For centuries, states used secret agreements with other states to conceal actions they desired to take but that might not have played well had they been publicly known.1 An example is a secret protocol to an otherwise public 1797 treaty concluded by Russia, Prussia, and Austria in connection with the third partition of Poland.2 The public treaty effected the division of Poland among the three powers, effectively ending the existence of Poland.3 An act of abdication of Poland’s king was appended. But the three powers wanted to go further than simply to divide up what remained of Poland’s territory. To prevent a resurgence of Poland, they wanted to bury even the idea of Poland. To this end, they concluded a protocol to the public treaty, a protocol that would not be disclosed when the public treaty was promulgated. The operative clause of the protocol read,

The need to abolish anything that might recall the memory of the existence of the Polish Kingdom once the annulment of this political entity is effectuated having been recognized, . . . the High Contracting Parties are agreed and undertake never to include in their titles for the three Courts the name or designation of the Polish Kingdom, which will remain henceforward and forever abolished.4

The monarchs of Russia, Prussia, and Austria were agreeing that they would not purport to be head of state of Poland. They would forego such a title with the aim of concealing the fact that Poland ever existed. Since this aim of abolishing the memory of a Poland might have seemed a bit heavy-handed, however, they agreed among themselves to keep the protocol secret.

The propriety of keeping treaties confidential was broadly accepted in the interactions among the states of Europe. The first challenge to this practice came on the floor of the National Convention in Paris during the French Revolution. Anti-monarchists called for transparency in governance, as part of their criticisms of the French monarchy. But once the monarchy fell, this line of argument faded quickly. The Republican government found itself in peace treaty talks with other European powers, and the question was formally raised before it, ‘Will there be secret articles?’ meaning secret provisions in treaties. Approval was given to the practice, secrecy in treaties being regarded as useful. Negotiators for France discovered that other governments were insisting on secrecy as a condition of coming to terms. The view that prevailed was reflected in the remark of one delegate that ‘It is only enemies of peace who oppose secret articles in the treaties’.5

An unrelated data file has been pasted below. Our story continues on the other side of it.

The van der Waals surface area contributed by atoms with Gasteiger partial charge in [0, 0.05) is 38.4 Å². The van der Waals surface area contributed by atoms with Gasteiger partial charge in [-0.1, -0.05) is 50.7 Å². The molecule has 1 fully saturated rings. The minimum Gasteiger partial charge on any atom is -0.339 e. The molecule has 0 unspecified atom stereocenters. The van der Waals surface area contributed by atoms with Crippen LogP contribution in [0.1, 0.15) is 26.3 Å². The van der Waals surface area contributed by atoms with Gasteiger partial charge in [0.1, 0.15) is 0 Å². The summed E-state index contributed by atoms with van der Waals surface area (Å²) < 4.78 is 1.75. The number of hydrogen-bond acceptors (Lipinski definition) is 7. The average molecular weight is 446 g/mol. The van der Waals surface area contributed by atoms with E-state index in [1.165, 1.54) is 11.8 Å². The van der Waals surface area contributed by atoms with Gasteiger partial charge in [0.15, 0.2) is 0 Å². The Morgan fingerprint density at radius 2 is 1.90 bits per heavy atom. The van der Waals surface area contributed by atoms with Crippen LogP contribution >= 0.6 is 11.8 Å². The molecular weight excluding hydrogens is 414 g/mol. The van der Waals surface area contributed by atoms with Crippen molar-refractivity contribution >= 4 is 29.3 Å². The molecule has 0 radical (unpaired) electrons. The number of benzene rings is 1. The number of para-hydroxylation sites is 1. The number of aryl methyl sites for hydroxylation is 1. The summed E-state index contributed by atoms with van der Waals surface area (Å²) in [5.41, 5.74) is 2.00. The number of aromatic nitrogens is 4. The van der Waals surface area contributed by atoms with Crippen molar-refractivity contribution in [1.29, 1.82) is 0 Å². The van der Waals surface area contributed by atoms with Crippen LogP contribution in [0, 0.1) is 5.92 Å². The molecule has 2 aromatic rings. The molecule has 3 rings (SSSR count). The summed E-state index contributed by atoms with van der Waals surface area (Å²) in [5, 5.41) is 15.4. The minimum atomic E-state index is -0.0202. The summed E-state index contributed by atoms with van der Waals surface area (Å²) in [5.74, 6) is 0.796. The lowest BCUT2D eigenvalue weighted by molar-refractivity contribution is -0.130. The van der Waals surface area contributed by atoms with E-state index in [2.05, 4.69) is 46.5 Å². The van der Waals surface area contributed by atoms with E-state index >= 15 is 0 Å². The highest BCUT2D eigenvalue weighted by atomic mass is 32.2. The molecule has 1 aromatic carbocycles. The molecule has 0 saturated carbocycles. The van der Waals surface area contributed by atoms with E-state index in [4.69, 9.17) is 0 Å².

At that same era, Immanuel Kant raised the issue of the publicity of public acts in his tract Perpetual Peace. Kant posited a requirement that all state actions be subjected to publicity. Kant wrote of “a transcendent formula of public right; here it is: “All the actions, relative to the right of another, whose maxim is not susceptible of publicity, are unjust”.6 Kant was not specific, however, as to treaties.

The first major break in the practice of secret treaties came on the other side of the Atlantic Ocean. The 1789 Constitution of the newly formed United States of America included a provision on treaties that placed the power to ratify treaties on behalf of the United States in the newly instituted office of President. The provision required, however, that before being authorized to ratify a treaty, the President must gain approval of it by the Senate, the upper chamber of the us Congress.7

A parliamentary role in treaty-making was an innovation. When the treaty provision of the us Constitution was being debated in 1787 at the Federal Convention, the argument was made, in fact, that the House of Representatives needed to be excluded from the treaty-approval process in order to facilitate secrecy in treaty-making. Roger Sherman, delegate from Connecticut, explained, ‘The necessity of secrecy in the case of treaties forbade a reference of them to the whole legislature’.8

Once the Constitution was in force, the us Senate conducted debate and voting on a treaty in a closed session. Treaties were considered under an injunction of secrecy under a Senate rule that debate and voting be kept secret. The injunction of secrecy could be lifted once proceedings were completed.9